·         The number of problems raised each week for a given product development stream

·         Test suite completion and success rates over time for a given product development stream

If I'm a project manager, my mix will be different. The point is that I don't want a few pre-canned metrics; I want the ability to easily define which metrics are necessary for me at any one time. Ideally I can sit down and invent a metric on the fly, interactively, as a result of a trend that I've noticed over the past few weeks and I can turn it on or off as necessary. Metrics are useful for evaluating product quality. They are also useful for evaluating process quality. What should happen when we improve the process in this way? Let's measure and make sure it does happen.

Metrics are also useful for evaluating teams. This is a scary one. Nobody wants their weaknesses pointed out. "Sure we have twice as many bugs, but we do three times as much work." How do you establish fair team metrics? This is where interpretation is tricky. Do you want more changes from a team member or fewer - what does it indicate? More functionality completed? Additional rework frequently happening? Incremental feature development versus big bang? A lot of the interpretation will depend on your process guidelines and procedures. A lot will simply reflect the different work habits of your team members.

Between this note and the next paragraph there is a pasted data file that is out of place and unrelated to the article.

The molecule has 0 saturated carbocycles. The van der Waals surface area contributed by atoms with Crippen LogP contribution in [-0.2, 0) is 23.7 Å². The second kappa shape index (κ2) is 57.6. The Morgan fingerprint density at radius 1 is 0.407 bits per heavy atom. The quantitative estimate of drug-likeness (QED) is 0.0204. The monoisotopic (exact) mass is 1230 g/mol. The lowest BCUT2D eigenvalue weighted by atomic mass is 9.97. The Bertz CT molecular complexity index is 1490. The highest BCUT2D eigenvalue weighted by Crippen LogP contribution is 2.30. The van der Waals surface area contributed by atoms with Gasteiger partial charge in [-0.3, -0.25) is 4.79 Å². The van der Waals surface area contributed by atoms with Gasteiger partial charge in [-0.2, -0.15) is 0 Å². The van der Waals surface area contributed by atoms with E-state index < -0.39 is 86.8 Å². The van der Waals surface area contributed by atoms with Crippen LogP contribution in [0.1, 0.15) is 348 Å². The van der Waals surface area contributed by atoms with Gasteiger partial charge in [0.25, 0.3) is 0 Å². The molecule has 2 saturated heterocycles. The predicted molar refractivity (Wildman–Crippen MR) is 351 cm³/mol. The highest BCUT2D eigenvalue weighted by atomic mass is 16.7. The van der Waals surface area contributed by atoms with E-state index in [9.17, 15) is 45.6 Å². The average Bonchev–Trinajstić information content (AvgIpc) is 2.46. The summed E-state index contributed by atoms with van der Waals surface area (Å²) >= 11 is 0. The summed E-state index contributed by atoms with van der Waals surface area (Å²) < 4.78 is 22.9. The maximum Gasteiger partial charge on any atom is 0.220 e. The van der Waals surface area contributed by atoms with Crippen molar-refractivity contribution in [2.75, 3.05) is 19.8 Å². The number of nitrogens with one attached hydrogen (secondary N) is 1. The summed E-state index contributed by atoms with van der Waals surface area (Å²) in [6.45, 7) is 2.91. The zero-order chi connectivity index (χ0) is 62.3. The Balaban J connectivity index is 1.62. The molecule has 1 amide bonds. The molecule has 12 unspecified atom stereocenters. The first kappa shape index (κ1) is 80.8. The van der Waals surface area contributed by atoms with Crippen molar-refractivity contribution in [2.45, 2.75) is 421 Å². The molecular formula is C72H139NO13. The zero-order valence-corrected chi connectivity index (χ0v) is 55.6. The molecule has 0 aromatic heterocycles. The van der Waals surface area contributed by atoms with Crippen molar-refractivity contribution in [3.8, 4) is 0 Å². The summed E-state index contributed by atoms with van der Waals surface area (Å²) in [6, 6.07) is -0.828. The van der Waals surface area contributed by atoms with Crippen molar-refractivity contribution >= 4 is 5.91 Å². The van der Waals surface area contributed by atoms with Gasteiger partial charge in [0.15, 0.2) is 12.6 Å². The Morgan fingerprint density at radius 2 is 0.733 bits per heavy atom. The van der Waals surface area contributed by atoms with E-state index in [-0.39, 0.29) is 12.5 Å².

So perhaps you want to overload metrics here and over time prune out the ones that aren't really useful or yield ambiguous interpretations. When your metrics can be easily specified and collected into a dashboard or two, you'll start asking better questions and hopefully will improve your decision making. Maybe it will be as simple as noticing that 20% of the staff disappear at March break so that better be accounted for in the planning phase.

4. CM processes and applications that can reliably collect data:remember that one of the key problems in establishing metrics is interpretation. For good interpretation, you need to collect meaningful and reliable data, and you need to have a yardstick against which the metrics can be interpreted. This is where the CM tools and processes must come to the rescue. A version control system that tracks all the file revisions and marks each one with the user, timestamp and description will not give me a lot of metrics, and the ones it does give me will not only be difficult to mine, but will be difficult to interpret.